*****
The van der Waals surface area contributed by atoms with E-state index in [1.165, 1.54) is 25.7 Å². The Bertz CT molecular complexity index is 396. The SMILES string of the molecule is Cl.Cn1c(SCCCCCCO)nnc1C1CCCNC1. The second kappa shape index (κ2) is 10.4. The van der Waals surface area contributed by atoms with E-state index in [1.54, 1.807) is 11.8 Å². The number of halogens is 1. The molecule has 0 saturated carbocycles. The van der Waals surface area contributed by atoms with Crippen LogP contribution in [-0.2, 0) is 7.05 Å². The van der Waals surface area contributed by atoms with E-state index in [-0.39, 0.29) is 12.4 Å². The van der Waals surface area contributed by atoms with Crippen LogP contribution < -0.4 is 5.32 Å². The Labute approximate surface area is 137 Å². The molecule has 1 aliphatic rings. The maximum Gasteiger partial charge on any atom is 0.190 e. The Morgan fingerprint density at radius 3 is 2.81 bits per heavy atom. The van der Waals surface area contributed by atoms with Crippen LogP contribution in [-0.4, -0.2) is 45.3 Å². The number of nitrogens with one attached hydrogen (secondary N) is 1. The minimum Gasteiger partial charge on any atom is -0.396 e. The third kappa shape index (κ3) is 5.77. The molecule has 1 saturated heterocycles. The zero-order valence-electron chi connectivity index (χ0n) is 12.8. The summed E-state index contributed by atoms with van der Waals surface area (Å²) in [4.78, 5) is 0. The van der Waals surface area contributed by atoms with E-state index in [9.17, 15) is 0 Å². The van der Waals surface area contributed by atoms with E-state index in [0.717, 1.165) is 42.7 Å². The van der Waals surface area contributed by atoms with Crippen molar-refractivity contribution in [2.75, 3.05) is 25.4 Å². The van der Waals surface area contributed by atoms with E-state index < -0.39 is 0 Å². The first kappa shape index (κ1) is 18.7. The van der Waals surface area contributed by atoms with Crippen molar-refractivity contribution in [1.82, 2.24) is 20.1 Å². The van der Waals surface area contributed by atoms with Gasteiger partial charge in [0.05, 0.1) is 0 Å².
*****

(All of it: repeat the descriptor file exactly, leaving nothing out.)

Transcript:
The van der Waals surface area contributed by atoms with E-state index in [1.165, 1.54) is 25.7 Å². The Bertz CT molecular complexity index is 396. The SMILES string of the molecule is Cl.Cn1c(SCCCCCCO)nnc1C1CCCNC1. The second kappa shape index (κ2) is 10.4. The van der Waals surface area contributed by atoms with E-state index in [1.54, 1.807) is 11.8 Å². The number of halogens is 1. The molecule has 0 saturated carbocycles. The van der Waals surface area contributed by atoms with Crippen LogP contribution in [-0.2, 0) is 7.05 Å². The van der Waals surface area contributed by atoms with E-state index in [-0.39, 0.29) is 12.4 Å². The van der Waals surface area contributed by atoms with Crippen LogP contribution < -0.4 is 5.32 Å². The Labute approximate surface area is 137 Å². The molecule has 1 aliphatic rings. The maximum Gasteiger partial charge on any atom is 0.190 e. The Morgan fingerprint density at radius 3 is 2.81 bits per heavy atom. The van der Waals surface area contributed by atoms with Crippen LogP contribution in [-0.4, -0.2) is 45.3 Å². The number of nitrogens with one attached hydrogen (secondary N) is 1. The minimum Gasteiger partial charge on any atom is -0.396 e. The third kappa shape index (κ3) is 5.77. The molecule has 1 saturated heterocycles. The zero-order valence-electron chi connectivity index (χ0n) is 12.8. The summed E-state index contributed by atoms with van der Waals surface area (Å²) in [4.78, 5) is 0. The van der Waals surface area contributed by atoms with E-state index in [9.17, 15) is 0 Å². The van der Waals surface area contributed by atoms with E-state index in [0.717, 1.165) is 42.7 Å². The van der Waals surface area contributed by atoms with Crippen molar-refractivity contribution in [2.75, 3.05) is 25.4 Å². The van der Waals surface area contributed by atoms with E-state index < -0.39 is 0 Å². The first kappa shape index (κ1) is 18.7. The van der Waals surface area contributed by atoms with Crippen molar-refractivity contribution in [1.82, 2.24) is 20.1 Å². The van der Waals surface area contributed by atoms with Gasteiger partial charge in [0.05, 0.1) is 0 Å².